GUI tools are not bad; it is the way they are used is bad. Total dependence on GUI tools without knowing what is underneath the hood is extremely dangerous.

Unfortunately, the people who know how stuff works underneath is a vanishing breed. The overtly self confident, all knowing GUI dependent "bloatware" writers/users are taking over.

A lot of people think that a DBA is a well paying job. They do not consider the responsibility that comes with the title and the amount of study required to be a DBA. Many think that without an iota of experience, just passing OCP exam, anyone can be a DBA. Many organizations will not even consider the best resume without an �OCP� attached to it. Good luck to them

Bottom line: without self study and troubleshooting skills, no one can be DBA or anything for that matter.

Tue Jan 31, 07:33:00 PM EST  

Blogger Connor McDonald said....

Well, yes, this is off topic, but the subject line was "a rant for today"... so here's mine.

"Oracle Application Express"...

spare me please...

Tue Jan 31, 07:39:00 PM EST  

Anonymous Anonymous said....

Have you tried HTML DB (Oracle Application Express)? It does what it's supposed to do very well.
And quickly/expressly?

Tue Jan 31, 08:23:00 PM EST  

Blogger Connor McDonald said....

Sorry... I didn't clarify the rant...

My rant was not the functionality et al of HTMLDB. Its when take a perfectly good product, with a perfectly good name... and then give it a new name just to cloud the issue.

I can already see the confusion coming... someone will say "HTMLDB 3.0" which will in fact be "Application Express 10g Release 2", etc etc etc...

I'm still getting burned with management saying things like "why can't we upgrade from 10.1 to 10g?" etc etc etc...

Don't even get me started on how the very nice "undrop EMP" in v10 beta became "flashback table EMP to before drop" by production !!!!


Wed Feb 01, 04:04:00 AM EST  

Anonymous Anonymous said....

I thought that AskTom has had many of such questions before, and had patiently responded. Not trying to be funny, but just wondering what is different about this particular one?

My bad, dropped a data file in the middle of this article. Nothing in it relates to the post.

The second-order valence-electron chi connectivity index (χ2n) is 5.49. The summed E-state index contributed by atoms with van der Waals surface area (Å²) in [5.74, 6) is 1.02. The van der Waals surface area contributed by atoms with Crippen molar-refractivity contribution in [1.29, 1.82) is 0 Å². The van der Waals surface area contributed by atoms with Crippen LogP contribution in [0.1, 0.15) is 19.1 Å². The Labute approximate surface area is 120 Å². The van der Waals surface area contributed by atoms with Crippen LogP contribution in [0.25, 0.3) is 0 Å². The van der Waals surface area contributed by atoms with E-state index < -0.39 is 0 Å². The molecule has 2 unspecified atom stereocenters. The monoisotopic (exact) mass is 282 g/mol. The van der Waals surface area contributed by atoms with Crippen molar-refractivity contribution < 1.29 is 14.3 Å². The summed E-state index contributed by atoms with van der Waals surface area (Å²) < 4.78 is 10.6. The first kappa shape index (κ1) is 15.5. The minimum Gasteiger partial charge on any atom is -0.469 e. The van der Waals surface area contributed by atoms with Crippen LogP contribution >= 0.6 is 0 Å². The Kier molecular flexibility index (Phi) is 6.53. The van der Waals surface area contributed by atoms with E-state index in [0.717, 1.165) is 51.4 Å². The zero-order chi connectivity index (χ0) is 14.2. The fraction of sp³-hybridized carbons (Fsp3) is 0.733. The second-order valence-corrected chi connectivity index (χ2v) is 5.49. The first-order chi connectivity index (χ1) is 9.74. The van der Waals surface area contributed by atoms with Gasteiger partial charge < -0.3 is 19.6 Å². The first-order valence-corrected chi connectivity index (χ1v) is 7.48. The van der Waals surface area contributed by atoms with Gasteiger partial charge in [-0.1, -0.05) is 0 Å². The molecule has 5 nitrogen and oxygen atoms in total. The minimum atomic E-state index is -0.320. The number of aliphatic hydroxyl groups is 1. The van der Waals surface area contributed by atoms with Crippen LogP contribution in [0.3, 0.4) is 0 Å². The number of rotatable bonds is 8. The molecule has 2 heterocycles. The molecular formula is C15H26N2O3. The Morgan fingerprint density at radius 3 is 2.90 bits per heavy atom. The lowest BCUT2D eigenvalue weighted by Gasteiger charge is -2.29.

Wed Feb 01, 08:54:00 AM EST  

Anonymous Michael Olin said....

I think that the questioner's response to Tom's suggestion is what warrants the rant. Tom's response to wide ranging open ended questions is fairly predictable. When asked "Why does this query not return exactly the data I am searching for in my 4 petabyte database in less than a millisecond?", Tom invariably responds with a request for a test case. When asked similar questions to the one in this blog post, he refers the questioner to relevant documentation (usually with a link, so the only effort required is a click) or a book (again with a link) which expounds on the topic at hand.

In this case, Tom didn't just respond "RTFM", he clearly stated that there was no quick and dirty answer Way too broad of a question to be able to answer in a paragraph, and suggested a way for the questioner to get started in building the requisite understanding I suggest you get this book: Cost Based Oracle Fundamentals to understand how the CBO works, how statistics fit into it, and start from there. (emphasis mine).

The reply to Tom's advice suggested (to me) that even if a several paragraph tutorial on what procedures to execute and what to look for (which of course depends greatly on what performance issues, if any the new DBA seeks to address) was supplied, it would not have been nearly enough. Didn’t help me: I want faster replies rather than scanning through books (again, my emphasis).

"Scanning through books" is not going to help a new DBA tune anything. At best, it may suggest some quick fixes that come back to haunt you later.

I'm 100% with Tom on this one. If you're not interested in learning how to be a DBA, what value are you adding to the organization? Let the database tune itself. It probably can't do much worse than a DBA blindly gathering statistics and changing settings without understanding what they're doing.

File this as a sympathetic rant from a developer who remembers asking Oracle to "CCF" and has been conscripted to pretend to be a DBA (and I do mean pretend) from time to time, hopefully leaving the database in no worse shape than when I first logged in as SYSDBA.

Wed Feb 01, 09:47:00 AM EST  

Anonymous Gabe said....

Seems just a case of someone not knowing when to say "thank you".

As for screaming ... think the unreasonable person were your boss. What now?

Wed Feb 01, 11:11:00 AM EST  

Anonymous Anonymous said....